I often wonder whether doing such mundane tasks as participating in a real estate tax reduction administrative hearing (which is commonplace here in Nassau County) could result in prohibiting the party in a divorce from claiming their real property is worth more than the amount adjudicated as the value at the administrative hearing. This blog does not suggest an answer to this question, as I am unaware of any cases which may have addressed the point.

This is just one example (of many potential instances that come to mind) where the Court could prohibit a party from taking a position in their divorce case which is inconsistent with a position previously taken in another adjudicated case. Thus, any person contemplating or participating in a divorce case in New York should evaluate positions they have taken in other litigation with their divorce attorney, as they may have a bearing on the outcome of their divorce case.
Focusing on the needs of the client, the complexity of the case and the results sought have always been a hallmark of my Long Island practice over the past 30 years. Feel free to contact me, H. Michael Stern, Esq.,a Long Island divorce and family law attorney, if you are interested in discussing your matrimonial, divorce or family law matter.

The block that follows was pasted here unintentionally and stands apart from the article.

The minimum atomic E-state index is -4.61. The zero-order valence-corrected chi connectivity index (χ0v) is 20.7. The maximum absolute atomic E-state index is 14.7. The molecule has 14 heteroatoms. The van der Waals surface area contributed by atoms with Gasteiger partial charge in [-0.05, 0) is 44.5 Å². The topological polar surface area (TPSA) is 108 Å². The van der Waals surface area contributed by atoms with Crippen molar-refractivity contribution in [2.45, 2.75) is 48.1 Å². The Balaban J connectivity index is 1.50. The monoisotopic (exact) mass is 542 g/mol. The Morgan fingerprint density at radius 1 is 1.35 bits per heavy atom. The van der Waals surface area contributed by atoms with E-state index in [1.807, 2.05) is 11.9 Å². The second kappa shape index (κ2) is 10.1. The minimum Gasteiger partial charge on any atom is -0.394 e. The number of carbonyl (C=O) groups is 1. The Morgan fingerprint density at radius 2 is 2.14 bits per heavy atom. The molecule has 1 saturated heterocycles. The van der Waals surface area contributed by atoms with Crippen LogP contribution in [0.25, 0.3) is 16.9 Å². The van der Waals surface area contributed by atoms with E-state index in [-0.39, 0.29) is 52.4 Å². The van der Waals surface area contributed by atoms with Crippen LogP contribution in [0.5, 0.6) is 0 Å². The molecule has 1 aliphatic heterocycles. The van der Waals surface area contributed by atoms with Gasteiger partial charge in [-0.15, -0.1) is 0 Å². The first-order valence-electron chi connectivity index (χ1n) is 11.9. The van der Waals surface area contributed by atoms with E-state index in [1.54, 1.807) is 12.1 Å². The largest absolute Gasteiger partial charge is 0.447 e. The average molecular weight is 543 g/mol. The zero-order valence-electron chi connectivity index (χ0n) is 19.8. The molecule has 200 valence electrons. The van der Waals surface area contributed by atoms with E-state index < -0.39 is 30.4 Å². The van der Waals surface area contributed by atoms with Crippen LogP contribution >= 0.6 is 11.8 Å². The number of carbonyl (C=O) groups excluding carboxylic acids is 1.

Please contact me by phone at 516-747-2290 or by email: hmsternesq@gmail.com.
My office is conveniently located adjacent to the Roosevelt Field Mall ring road at 666 Old Country Road in Garden City, New York.

written by: H. Michael Stern, Esq.


The above offers general information for educational purposes. It do not provide comprehensive or complete legal analysis. Any information that I provide should not be relied upon as legal advice or legal opinion on any particular facts or circumstances. Outcomes and results described do not mean or suggest that similar results or outcomes can or could be obtained in any other situation. Each legal matter should be considered to be factually unique and subject to varying results. The invitation to contact the author is not a solicitation to provide professional services, nor is it a statement of availability to perform legal services in any jurisdiction other than the State of New York. This is attorney advertising. Prior results do not guarantee future outcomes.

THE IMPORTANCE OF PREPARATION FOR THE PRELIMINARY CONFERENCE IN A NEW YORK MATRIMONIAL MATTER THE FIRST IN A SERIES

Jul 01

 

Divorce Attorney Long Island
Written by, H. Michael Stern, Esq. Divorce Attorney & Mediator
shutterstock_423986152
In matrimonial litigation, the most important court appearance before trial is the preliminary conference. The preliminary conference is usually the first appearance following the assignment of the judge. It is the first time the court will hear the facts of the case. Many attorneys do not adequately prepare for this conference. Many lawyers are ill prepared to briefly and concisely summarize the case, their client’s needs, or the financial disclosure that must be obtained to effectively present the client’s case at a trial.